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11/04/2014 by Brian Eagen Click to Tweet

Route Finding

Using Terrain Features and Triangulation

I almost never use my compass. I always have one with me in my essentials bag but I almost never pull it out. The reason is because I rarely encounter travel days with limited visibility, or am traveling off trail in a deep forest.

A compass is an invaluable tool that can be a lifesaver in specific situations, but most of the time a good topographic map with the help of landmarks, backstops, handrails, and triangulation are all I need to locate my position, and is a much faster navigational method.

Identifying Landmarks

A landmark is any notable terrain feature found along your route. Rivers, peaks, prominent cliffs, and other trails are some examples of good landmarks. Landmarks are the easiest terrain features to utilize when traveling. Spend some time with your map to identify where these landmarks are found. Then, when on the trail, you can gauge your progress based on which landmarks you pass. Landmarks are especially important when they mark descent routes (on peaks and canyons). Look behind you every once in a while when hiking: if you need to retrace your steps, it helps to have some familiar markers.

What is a Handrail? What is a Backstop?

Handrails and backstops are terms that describe notable terrain landmarks in relation to your position and direction of travel.

A handrail is something that parallels your course, often times a river or ridgeline. Just as you would use a railing to help walk down a flight of stairs, you use handrails to aid your navigational knowledge by keeping you on track.

Here are a few examples of handrails on a topographic map. I like to mark landmarks with an open O and handrails with a bracket [.

1) Use this creek that you know will be on your left side -- when the creek moves away from the trail, you have an exact position.

Creek Handrail

2) A prominent ridgeline which helps you stay moving in the right direction.

Ridge Handrail

3) A river that you cross, changing handrail sides -- each time you cross you have a landmark, and the river can be used as a handrail in the interim.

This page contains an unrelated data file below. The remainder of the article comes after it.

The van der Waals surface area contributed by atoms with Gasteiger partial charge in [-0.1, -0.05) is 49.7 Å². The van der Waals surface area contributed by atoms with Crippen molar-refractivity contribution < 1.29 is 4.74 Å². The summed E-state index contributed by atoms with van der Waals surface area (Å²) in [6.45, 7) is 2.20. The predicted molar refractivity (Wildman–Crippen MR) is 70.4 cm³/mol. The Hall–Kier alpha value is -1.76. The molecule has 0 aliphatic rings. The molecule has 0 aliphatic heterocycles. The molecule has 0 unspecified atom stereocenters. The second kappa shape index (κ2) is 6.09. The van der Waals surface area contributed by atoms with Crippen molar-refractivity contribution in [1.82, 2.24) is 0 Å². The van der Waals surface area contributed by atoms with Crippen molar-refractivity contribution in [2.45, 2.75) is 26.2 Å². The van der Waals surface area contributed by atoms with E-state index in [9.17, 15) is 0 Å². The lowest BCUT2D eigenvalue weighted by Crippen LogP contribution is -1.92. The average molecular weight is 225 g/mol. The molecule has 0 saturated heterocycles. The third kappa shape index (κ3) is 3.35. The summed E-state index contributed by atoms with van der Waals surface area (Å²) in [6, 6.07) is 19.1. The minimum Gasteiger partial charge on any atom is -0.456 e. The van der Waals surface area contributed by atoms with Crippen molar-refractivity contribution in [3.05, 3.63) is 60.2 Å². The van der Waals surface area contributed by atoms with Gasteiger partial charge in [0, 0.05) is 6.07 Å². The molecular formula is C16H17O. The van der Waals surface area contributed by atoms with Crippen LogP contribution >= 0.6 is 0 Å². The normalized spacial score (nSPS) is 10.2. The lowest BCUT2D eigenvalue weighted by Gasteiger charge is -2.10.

River Handrail

So what's a backstop then? It's a clear ending landmark signaling that you are either at your destination, you need to change course, or you have gone too far. Lakes, cliffs, rivers, ridges, valley, and trails can all form excellent backstops.

Let's look at how we would identify some backstops on a map. I use an X to mark backstops.

1) When your trail junction is right before a lake -- the junction is a landmark and the lake serves as a backstop.

Lake Backstop

2) A trail leading into a cirque where you need to make camp -- the walls of the cirque are your backstop.

Cirque Backstop

3) Coming down off of a summit, you can carefully use the tops of cliffs as backstops and then handrails. However, this is a potentially dangerous tactic in bad weather, so know where you need to descend.

Summit Backstop

Route Finding with Handrails and Backstops

Below is a map showing a three day backpacking trip into the John Muir Wilderness. On this map you will see the route, other trails, and campsites; along with annotation of landmarks, handrails, and backstops. Download the PDF to see things at a bigger scale. Drawing landmarks, handrails, and backstop on your map is a fantastic way to solidify you map reading ability (just make sure you can still read it under your own notes!). It's pretty fun to do, and your map ends up looking like a football playbook.

Annotated Map

Get some practice in by downloading my two workbook maps. After adding in landmarks, handrails, and backstops you can check your answers below.

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Using Basic Triangulation to Find Your Position

Let's imagine that you are hiking along a long, open, gradual valley, such as this one:

Trail in Open Valley

Since the trail covers multiple miles without obvious landmarks, you can use a technique call triangulation to estimate your location.

Triangulation uses two notable landmarks and measures the angle between them to locate your spot. Since you are following a handrail (often a trail) you already have one leg of your angle established.

Triangulation with a Handrail

The next step is to identify a valley, ridge, or peak to use as your second marker. Some of the most accurate markers are when you are looking straight up a valley.

Second Points

When you are in-line with a ridge.

Triangulation with a Ridge

Or when a prominent peak is relatively perpendicular to your route.

Triangulation with a Peak

Draw a line down from the valley, ridge, or peak at the appropriate angle. Where the two lines intersect is your rough location.

So what happens if you aren't following a handrail? Let's take away the trail and river from our example.

Triangulation without a Handrail

Now you have to use two ridges, valleys, or peaks to triangulate with. Here are a couple examples.

1) You can see very clearly up two valleys

Triangulation with Two Valleys

2) You are even with a peak and not quite in line with a ridge

Triangulation with a Peak and Ridge

These methods will give you a rough estimate of your location, but for more accuracy it's time to pull out that compass.

Final Thoughts

By thinking through your route ahead of time and frequently checking in with your current location on the map, terrain features allow you to quickly estimate your location and identify when you need to course correct.

The Beta:

Download the workmaps for more practice. Follow the route and draw in landmarks, handrails, and backstops. Then check your answers by viewing how I annotated the same maps.

Learn more about compasses, GPS devices and altimeters by visiting our Navigation page.

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